When another attribute that’s common of condos – smaller lot size – replaced the standard lot size, even more people dropped out. When lot size was changed to “no backyard,” only 27.1% said they would take that home instead of not buying. This reiterates the earlier statistics on what features matter to buyers – while affordability is on the minds of many buyers, it isn’t prioritized over such things as having a certain type of home and having more lot size.

Do Buyers Need To Pivot And Should They?

The pandemic caused historically low interest rates to support more spending, which prompted many homeowners to refinance their loans. Then, to combat the post-pandemic inflation, the Federal Reserve (Fed) performed a series of rate hikes year-over-year (11 times in almost 2 years). Not wanting to exit from such a deal, those who refinanced were stubborn on leaving their homes – and low rate. This, in part, caused a shortage of inventory.

Higher mortgage rates, sky-rocketing housing prices and low inventory levels have made it more difficult for buyers to find a home that checks everything off the list. This can be especially true for first-time home buyers who may not have a large down payment, high housing budget or negotiating knowhow to find a home in their price range and outbid others in today’s seller’s market. (This is where real estate agents can be evermore useful.)

If a buyer’s main goal is homeownership while shopping in today’s U.S. housing market, they will likely need to reframe their idea of what “must-have” features matter more than homeownership itself. But as this study shows, more than half are willing to do just that. In the real estate market frenzy of 2022-2023, many home buyers compromised on preferences, exceeded their budgets and/or chose to forgo important steps – like home inspections – to win the bid. This isn’t unique to the current market. In any seller’s market, buyers often compete for homes and pivot their strategies to have the most desirable offer.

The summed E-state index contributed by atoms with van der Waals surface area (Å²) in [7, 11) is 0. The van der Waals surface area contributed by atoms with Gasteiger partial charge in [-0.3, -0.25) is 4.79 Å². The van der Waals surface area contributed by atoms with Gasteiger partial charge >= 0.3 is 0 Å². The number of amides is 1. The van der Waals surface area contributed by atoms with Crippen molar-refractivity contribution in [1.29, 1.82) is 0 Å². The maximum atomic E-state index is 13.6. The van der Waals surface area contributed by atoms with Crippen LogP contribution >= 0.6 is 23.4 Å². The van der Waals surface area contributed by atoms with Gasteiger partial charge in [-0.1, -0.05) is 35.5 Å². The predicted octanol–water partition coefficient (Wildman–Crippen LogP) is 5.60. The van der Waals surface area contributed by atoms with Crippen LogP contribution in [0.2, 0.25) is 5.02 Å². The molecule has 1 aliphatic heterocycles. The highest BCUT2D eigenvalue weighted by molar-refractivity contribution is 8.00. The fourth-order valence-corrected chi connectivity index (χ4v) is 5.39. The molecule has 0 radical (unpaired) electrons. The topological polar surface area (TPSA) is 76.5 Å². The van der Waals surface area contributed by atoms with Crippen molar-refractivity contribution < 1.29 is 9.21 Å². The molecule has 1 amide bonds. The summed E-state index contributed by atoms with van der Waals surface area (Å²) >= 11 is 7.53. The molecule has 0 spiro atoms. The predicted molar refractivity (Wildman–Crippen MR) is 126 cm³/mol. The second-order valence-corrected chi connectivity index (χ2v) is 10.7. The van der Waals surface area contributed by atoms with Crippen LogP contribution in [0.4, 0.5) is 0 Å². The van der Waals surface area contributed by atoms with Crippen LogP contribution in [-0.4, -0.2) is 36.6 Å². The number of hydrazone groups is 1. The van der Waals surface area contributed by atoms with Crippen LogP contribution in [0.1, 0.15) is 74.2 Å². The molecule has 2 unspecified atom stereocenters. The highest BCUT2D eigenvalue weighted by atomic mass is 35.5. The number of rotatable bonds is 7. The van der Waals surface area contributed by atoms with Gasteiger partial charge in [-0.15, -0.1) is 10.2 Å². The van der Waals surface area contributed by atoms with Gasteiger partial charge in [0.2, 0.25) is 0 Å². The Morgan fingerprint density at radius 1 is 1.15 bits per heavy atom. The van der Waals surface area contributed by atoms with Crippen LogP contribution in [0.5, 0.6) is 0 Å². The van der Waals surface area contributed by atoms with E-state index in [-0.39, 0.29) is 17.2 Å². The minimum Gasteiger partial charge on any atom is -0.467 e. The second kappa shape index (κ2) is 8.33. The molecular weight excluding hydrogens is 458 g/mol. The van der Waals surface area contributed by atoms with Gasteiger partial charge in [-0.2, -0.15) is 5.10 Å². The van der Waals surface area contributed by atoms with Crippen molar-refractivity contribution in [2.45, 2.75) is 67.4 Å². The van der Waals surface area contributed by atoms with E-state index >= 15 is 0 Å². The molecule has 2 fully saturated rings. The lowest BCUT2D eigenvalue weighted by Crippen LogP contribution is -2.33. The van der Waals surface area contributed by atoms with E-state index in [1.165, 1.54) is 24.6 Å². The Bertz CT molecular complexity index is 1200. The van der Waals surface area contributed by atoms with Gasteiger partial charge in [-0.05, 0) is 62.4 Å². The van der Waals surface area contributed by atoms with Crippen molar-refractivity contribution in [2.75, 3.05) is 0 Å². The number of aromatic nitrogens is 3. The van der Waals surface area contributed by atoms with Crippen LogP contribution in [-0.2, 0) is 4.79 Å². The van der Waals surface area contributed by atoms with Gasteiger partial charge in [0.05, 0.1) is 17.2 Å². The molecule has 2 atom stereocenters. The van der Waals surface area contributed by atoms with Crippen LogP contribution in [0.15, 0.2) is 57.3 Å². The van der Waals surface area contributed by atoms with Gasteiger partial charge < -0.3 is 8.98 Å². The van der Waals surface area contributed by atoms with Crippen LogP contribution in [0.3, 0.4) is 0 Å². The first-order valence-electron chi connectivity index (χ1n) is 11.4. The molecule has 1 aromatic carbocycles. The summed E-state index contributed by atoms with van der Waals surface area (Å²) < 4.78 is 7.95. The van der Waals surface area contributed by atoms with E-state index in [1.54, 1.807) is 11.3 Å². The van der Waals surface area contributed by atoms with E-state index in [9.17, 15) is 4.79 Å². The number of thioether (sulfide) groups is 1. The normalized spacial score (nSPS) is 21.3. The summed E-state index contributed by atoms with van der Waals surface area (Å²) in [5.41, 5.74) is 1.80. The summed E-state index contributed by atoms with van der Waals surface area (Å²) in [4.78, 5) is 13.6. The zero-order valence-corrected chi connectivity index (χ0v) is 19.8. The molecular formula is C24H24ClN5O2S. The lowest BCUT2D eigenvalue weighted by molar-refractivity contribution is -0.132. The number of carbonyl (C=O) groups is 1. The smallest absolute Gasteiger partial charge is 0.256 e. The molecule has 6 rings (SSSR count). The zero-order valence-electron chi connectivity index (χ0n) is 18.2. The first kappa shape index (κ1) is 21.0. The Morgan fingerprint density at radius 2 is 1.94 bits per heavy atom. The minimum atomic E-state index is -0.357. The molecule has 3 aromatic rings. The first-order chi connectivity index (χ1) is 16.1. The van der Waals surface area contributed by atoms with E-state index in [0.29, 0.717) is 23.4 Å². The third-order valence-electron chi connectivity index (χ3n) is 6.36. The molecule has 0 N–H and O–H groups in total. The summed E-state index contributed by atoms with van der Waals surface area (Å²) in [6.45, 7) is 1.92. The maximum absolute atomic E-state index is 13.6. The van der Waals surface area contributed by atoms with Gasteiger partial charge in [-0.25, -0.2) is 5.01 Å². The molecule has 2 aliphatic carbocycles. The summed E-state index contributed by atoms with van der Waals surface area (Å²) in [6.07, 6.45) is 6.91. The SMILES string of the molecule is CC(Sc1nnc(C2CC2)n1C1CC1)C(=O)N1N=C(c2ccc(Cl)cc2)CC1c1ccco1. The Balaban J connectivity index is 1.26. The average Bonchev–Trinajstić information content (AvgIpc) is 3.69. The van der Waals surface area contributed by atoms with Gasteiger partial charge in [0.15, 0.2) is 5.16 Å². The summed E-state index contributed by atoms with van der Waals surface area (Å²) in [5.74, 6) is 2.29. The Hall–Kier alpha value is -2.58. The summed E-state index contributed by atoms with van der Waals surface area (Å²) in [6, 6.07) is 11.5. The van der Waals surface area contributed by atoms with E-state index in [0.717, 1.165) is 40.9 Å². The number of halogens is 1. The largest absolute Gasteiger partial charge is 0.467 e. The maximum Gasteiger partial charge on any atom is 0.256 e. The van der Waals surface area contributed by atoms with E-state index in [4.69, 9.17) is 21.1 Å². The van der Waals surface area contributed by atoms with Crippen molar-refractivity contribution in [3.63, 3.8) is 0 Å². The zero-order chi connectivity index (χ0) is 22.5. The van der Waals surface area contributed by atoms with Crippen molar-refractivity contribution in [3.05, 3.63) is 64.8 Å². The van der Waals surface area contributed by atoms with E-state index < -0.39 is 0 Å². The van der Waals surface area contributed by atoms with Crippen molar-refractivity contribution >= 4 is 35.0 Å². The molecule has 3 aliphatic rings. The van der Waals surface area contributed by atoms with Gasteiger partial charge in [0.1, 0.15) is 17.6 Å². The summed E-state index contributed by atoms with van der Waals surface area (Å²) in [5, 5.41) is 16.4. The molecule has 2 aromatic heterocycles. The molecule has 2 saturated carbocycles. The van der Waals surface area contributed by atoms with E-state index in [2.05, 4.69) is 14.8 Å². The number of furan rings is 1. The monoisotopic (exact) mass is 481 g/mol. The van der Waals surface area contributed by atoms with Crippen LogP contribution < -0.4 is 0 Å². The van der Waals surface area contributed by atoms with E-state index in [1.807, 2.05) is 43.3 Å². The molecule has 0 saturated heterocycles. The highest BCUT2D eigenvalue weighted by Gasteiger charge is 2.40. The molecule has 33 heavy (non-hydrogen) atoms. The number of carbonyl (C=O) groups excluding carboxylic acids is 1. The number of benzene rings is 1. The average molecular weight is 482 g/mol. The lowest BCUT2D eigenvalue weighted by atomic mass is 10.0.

But should they? That answer depends highly on their own unique situation, housing goals and housing needs. While some are still settling into their homes – recent housing studies have shown that a majority of 2022-2023 buyers have regrets about purchasing their house – for a variety of reasons, including spending too much, buying in a less-than-ideal location and not being educated enough on the home buying process. But common among all studies? Home buyers felt they compromised too much on their dream home.

Avoiding Home Buyer’s Remorse

While experts predict a better housing market in 2024, there may still be challenges for buyers. Those who want to avoid a post-purchase hangover can do so by setting realistic expectations, noting what features they could do without and drawing a clear line in the sand for what they will not sacrifice. That may mean being more lenient on things like style, size and features, but refusing to exceed budget, change location preferences or forgo a home inspection. Buyers should approach the process with the understanding that this market may require compromise. But just because buyers may to need reframe their idea of the dream home, it doesn’t mean they can’t find a property that fulfills their dream of homeownership.


To understand more about home buyer preferences, Rocket Mortgage surveyed 1,500 U.S. adults looking to buy a home in the next 5 years. Respondents were also segmented on whether they are currently a homeowner and if they are currently in the market to buy a home.

Respondents were taken through a choice-based conjoint test. The conjoint analysis was used to understand the relative importance of six different home attributes to a buyer’s final home choice, and how the variances in these attributes affect buyers’ preferences. Variances in the lot size, price and square footage of home were level set based on U.S. national averages in December 2023. Variances in all other attributes were based on research of the most common variances in homes in 2023. The “average U.S. home” base level comparison used was level set on all the most moderate variance of each attribute.

This survey was U.S. Census balanced on gender, age, region of the United States, ethnicity/race, and household income. This survey was completed on December 19, 2023.

Headshot of Lauren Nowacki

Lauren Nowacki

Lauren is a Content Editor specializing in personal finance and the mortgage industry. Her writing focuses on reporting the best places to live in the U.S. based on certain interests and lifestyles. She has a B.A. in Communications from Alma College and has worked as a writer and editor for various publications in Philadelphia, Chicago and Metro Detroit.